The A300 was descending at 1,500 fpm when the first officer made the required callout at 1,000 ft above airport elevation. “The flight crew did not monitor the descent rate and continued to fly the airplane with a vertical descent rate of 1,500 ft per minute below 1,000 ft above ground level, which was contrary to standard operating procedures, resulting in an unstabilized approach that should have necessitated a go-around,” the report said.
After the first officer made the 1,000-ft callout, the captain responded, “All right, DA [decision altitude] is twelve hundred.”
However, “neither pilot appeared to be aware of the airplane’s altitude after the first officer’s 1,000-ft callout,” the report said. “Neither pilot made the required callouts regarding approaching and reaching the minimum descent altitude.”
The investigation concluded that the crew’s expectation of seeing the airport environment after reaching the altitude corresponding to the reported 1,000-ft cloud base distracted them from their duties of monitoring the approach.
High Sink Rate
The report said that both pilots likely were looking out the windshield during the final seconds of the approach. “The captain did not arrest the rate of descent as the airplane approached and then descended through the minimum descent altitude, even though he had commented that ‘DA is twelve hundred’ only 11 seconds earlier,” the report said.
When the A300 descended through 1,200 ft, the CVR captured the first officer saying, “It wouldn’t happen to be actual,” and the sound of a chuckle.
The captain responded, “Oh, I know.”
Shortly thereafter, as the airplane descended through 1,000 ft (about 250 ft AGL), the Enhanced Ground Proximity Warning System (EGPWS) generated a “sink rate” caution alert.
The EGPWS warning apparently prompted the captain to reduce the descent rate from 1,500 fpm to 600 fpm. About 3 seconds later, he announced that he had the runway in sight. The first officer said that she also had the runway in sight.
“About 2 seconds after reporting the runway in sight, the captain further reduced the commanded vertical speed [to 400 fpm], but the airplane was still descending rapidly on a trajectory that was about 1 nautical mile [2 km] short of the runway,” the report said.
Five seconds after the pilots caught sight of the runway, the CVR captured the sound of the airplane striking trees, followed by an EGPWS caution alert of “too low terrain.”
“The airplane struck more trees, a power pole and power lines before it impacted downsloping terrain in a large gulley north of the Runway 18 threshold,” the report said. “The debris path continued to the bottom of the gulley and up the adjacent side.”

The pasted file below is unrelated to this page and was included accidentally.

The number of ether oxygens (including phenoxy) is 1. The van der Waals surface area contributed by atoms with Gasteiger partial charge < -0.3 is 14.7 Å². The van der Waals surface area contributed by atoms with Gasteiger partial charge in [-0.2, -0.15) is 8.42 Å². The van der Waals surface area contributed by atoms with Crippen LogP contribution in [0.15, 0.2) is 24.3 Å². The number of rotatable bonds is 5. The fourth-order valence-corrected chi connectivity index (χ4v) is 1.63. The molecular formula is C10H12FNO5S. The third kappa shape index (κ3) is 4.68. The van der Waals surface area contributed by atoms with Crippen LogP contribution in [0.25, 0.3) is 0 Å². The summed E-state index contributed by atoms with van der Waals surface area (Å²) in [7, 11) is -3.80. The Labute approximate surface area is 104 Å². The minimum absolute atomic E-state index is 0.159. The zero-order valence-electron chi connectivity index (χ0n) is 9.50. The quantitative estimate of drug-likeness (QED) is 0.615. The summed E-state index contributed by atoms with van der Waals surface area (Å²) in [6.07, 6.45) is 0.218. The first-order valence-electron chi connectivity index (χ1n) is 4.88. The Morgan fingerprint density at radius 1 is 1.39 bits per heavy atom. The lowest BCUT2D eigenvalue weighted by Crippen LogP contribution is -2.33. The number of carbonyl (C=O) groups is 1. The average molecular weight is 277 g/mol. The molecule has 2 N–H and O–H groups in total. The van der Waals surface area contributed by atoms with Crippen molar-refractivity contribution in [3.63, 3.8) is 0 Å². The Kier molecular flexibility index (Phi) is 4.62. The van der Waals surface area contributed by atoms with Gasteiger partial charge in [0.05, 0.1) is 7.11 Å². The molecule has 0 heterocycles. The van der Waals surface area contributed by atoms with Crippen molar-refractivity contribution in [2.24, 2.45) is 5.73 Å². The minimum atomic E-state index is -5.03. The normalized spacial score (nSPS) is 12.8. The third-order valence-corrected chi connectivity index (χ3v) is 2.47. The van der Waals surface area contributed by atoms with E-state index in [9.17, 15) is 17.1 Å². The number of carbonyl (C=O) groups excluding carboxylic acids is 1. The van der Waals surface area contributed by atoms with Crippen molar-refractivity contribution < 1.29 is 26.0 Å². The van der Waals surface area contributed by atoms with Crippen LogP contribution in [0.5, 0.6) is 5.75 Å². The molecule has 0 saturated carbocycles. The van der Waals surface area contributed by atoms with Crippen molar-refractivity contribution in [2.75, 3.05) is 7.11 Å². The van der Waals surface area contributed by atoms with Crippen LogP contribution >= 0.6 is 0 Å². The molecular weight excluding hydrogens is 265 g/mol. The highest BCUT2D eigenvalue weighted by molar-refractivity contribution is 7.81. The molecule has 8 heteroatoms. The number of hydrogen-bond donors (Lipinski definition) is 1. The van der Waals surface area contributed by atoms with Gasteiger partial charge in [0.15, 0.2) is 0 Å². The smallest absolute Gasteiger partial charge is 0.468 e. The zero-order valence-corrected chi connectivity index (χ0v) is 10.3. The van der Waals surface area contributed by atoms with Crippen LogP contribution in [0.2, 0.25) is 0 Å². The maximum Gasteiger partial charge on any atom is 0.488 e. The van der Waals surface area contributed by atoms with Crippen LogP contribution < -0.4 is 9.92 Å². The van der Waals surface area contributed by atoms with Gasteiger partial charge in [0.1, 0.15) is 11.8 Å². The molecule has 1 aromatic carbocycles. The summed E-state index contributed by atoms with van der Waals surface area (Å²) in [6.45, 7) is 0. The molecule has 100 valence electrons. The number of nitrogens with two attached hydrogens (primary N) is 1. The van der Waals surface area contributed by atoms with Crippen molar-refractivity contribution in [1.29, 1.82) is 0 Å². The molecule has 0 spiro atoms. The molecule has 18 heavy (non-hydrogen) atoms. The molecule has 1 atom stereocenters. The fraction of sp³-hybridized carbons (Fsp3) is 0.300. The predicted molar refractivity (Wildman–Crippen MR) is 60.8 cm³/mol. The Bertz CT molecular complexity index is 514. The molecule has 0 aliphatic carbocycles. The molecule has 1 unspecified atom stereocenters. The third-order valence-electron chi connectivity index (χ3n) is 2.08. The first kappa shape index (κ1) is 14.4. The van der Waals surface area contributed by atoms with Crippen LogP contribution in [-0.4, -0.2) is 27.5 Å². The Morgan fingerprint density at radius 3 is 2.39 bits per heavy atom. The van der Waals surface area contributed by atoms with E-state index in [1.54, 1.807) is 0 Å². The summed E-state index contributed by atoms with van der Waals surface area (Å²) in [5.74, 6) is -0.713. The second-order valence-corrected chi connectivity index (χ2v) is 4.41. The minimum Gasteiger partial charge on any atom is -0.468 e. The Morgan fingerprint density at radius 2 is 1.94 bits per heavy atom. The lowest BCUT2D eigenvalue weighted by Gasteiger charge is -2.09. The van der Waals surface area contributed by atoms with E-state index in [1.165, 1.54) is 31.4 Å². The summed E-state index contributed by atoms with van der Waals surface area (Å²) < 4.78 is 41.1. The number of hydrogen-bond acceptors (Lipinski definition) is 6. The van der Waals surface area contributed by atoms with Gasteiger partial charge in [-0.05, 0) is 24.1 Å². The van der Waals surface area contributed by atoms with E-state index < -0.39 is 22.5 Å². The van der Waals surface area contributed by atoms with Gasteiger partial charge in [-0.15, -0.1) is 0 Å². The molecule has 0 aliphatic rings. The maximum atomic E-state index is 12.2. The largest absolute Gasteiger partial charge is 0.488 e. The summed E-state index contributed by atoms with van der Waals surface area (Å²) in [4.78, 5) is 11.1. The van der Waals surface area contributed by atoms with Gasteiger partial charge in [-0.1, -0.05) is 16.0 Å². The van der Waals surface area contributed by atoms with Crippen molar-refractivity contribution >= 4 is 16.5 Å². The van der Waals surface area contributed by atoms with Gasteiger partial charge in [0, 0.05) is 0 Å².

Investigators found that the EGPWS in the A300 had not been updated with available software that would have enabled the system to provide alerts earlier during the approach. For example, the “too low terrain” alert would have been generated 6.5 seconds earlier and 150 ft higher.
Tests conducted in a flight simulator showed that aggressive manual control inputs applied promptly after the earlier alert would have been effective in avoiding impact with the terrain.
“Although simulator results indicate that the updated EGPWS software could have avoided terrain if the CFIT [controlled flight into terrain] maneuver had been executed within 2.4 seconds of the earlier ‘too low terrain’ alert, it was not possible to determine whether the pilots would have, in fact, performed that maneuver or performed it in time to avoid terrain,” the report said.
Investigators also found that UPS had not activated several altitude alerts that the A300s in its fleet were capable of generating. The alerts included a 500-ft callout by the EGPWS and aural alerts at 400 ft and at published approach minimums by the flight warning computer. The latter would have provided an automatic callout of “minimums” 20 seconds before the airplane struck terrain.
“Although it cannot be known how the accident crew would have responded to these alerts had they been activated, in general the alerts can provide a beneficial reminder to pilots about the airplane’s altitude above terrain,” the report said.
The NTSB issued numerous recommendations based on the findings of the investigation. Among them were that the FAA should require operators to reinforce the need for open communication between pilots and dispatchers, require pilots to rebrief approaches after any changes to the initial plan, and require operators to activate automated “minimums” alerts. The safety board also called on the FAA to provide further guidance on what pertinent remarks must be included in ATIS broadcasts.
This article is based on NTSB Accident Report AAR-14/02, “Crash During a Nighttime Nonprecision Instrument Approach to Landing, UPS Flight 1354, Airbus A300-600, N155UP, Birmingham, Alabama, August 14, 2013.”